31 March 2011

FASTER- Review

The tagline for Faster goes a little like this- "Justice is swift. Vengeance is faster." If anything, that serves to remind me of the episode of The Simpsons where Homer changes his name and duly informs his kids that there are three ways to do things- the right way, the wrong way, and the Max Power way", the latter being the same as the wrong way, "but faster."

The plot itself does little to dispel any expectations you might have going in. Dwayne Johnson plays Driver, a man who gets out of prison for good behaviour and promptly goes on a killing spree. Driver wants revenge on the men who ambushed and murdered his brother's gang a decade earlier, and he'll stop at nothing, not even the best efforts of the cop or the contract killer who have each separately been tasked with stopping him.

Everything about it seems to scream that it's a big, loud and audacious action film along the lines of Drive Angry, from the title, and the casting of Johnson, to the naming of all the characters for their most obvious trait, like Driver, or Cop, or Killer, or Evangelist, or Woman. No, really- a woman in this film is credited as Woman, despite actually having a name in the context of the story.

Those who are given names have names like Baphomet or Detective Cicero- to wit, names that carry heavy symbolic significance. If the naming of the characters seems blunt, you've got a decent idea of the blunt force trauma that Faster is all about. What's surprising is that the impact isn't always the result of a cheap shock or an audacious fight scene, but also from what seems to be an attempt at proper character development.

If Driver isn't carrying a gun, his hands are occupied wringing over the various moral and ethical implications of his rampage. It's a film that's more self-conscious than self-aware, and the internal discussion of Driver's actions falls apart with the general sort of hypocrisy that winds up being a staple of any full-blooded revenge film. Violence is bad, but some bad violence is good if you do the good violence to bad people. And "vengeance is faster" apparently.

You can argue that family fare, like The Tooth Fairy and Race to Witch Mountain, has been holding Dwayne Johnson back from becoming the big action hero that he's clearly capable of being. Coming back around to action in both this and the upcoming Fifth Fast and the Furious Film For Which I Don't Know The Fucking Title, Johnson isn't exactly challenged. There's more time for tearful contemplation that there has been in any of his other films, but it carries no weight when we're so separate from Driver.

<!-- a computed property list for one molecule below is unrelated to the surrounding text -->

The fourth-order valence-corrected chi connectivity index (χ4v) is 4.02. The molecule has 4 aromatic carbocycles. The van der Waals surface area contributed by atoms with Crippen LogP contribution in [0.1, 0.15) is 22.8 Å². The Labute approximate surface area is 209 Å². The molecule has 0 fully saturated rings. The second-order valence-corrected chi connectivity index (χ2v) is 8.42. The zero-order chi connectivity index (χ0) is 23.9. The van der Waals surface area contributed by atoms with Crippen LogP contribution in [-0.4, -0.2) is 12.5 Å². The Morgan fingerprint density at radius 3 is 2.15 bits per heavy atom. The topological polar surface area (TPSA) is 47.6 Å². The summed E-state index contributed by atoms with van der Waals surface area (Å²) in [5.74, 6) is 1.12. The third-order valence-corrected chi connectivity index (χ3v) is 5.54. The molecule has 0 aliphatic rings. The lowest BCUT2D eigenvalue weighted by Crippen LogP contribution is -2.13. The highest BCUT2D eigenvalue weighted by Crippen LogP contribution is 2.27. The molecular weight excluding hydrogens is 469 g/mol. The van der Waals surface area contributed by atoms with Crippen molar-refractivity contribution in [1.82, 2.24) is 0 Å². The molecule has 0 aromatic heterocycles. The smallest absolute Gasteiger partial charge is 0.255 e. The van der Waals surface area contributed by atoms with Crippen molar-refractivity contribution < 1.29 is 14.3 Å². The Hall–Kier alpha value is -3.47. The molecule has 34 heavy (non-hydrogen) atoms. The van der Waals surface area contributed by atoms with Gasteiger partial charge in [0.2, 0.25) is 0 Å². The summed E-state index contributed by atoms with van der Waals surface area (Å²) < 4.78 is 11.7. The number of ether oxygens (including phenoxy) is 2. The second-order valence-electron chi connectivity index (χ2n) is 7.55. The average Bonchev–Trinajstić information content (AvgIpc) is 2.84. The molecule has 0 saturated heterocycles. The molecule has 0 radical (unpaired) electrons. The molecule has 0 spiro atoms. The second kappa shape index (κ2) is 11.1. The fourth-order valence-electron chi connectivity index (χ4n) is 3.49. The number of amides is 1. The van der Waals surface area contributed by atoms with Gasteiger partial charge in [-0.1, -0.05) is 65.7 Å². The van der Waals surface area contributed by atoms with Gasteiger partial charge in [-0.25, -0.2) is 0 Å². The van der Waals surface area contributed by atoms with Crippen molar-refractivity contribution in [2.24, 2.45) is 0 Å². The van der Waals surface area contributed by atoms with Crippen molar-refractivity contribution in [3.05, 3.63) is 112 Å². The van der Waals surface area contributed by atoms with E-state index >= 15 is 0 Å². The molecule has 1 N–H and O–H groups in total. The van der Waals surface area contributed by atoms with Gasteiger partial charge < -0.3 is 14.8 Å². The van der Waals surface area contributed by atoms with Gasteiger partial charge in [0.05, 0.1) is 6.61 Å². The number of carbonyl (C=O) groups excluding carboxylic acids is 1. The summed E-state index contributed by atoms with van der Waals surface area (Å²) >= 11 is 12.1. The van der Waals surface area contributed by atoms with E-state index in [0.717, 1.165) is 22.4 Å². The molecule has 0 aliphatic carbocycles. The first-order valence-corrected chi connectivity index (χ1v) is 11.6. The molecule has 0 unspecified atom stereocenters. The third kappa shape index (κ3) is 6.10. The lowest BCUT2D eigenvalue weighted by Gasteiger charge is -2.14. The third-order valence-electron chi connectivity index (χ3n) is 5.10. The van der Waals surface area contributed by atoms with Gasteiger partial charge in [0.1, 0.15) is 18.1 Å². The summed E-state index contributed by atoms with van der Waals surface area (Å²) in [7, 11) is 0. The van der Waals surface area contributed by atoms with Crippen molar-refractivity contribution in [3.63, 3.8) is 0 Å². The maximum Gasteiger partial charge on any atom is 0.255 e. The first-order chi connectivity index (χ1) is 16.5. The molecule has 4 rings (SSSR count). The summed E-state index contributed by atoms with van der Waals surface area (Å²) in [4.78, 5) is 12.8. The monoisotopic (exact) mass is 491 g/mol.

The rest of the cast is generally rather good, with Billy Bob Thornton's tortured and drug-addled Cop making a nice counter-point to Carla Gugino as his frustrated colleague, and Adewale Akinnuoye-Agbaje showing up at a pivotal point in the film to give Johnson a final obstacle. The major bum note is the casting of Oliver Jackson-Cohen as Killer, a role that Clive Owen might have got if he were shit. The character is precocious, and the acting is not much better.

You can't particularly measure Faster by what it has given the world in terms of moral debate and scrutiny of revenge movie archetypes. However, there's still a hell of a lot of value in a film this blunt that still bothers to think about this kind of thing, even if its ponderings don't quite reach a satisfying conclusion. For a film called Faster, it's remarkably pedestrian stuff, but it has at least one good plot twist to its name and it's more consistently engaging than the usual assaults upon cinema.

Faster is now showing in cinemas nationwide.
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I'm Mark the mad prophet, and until next time, don't watch anything I wouldn't watch.

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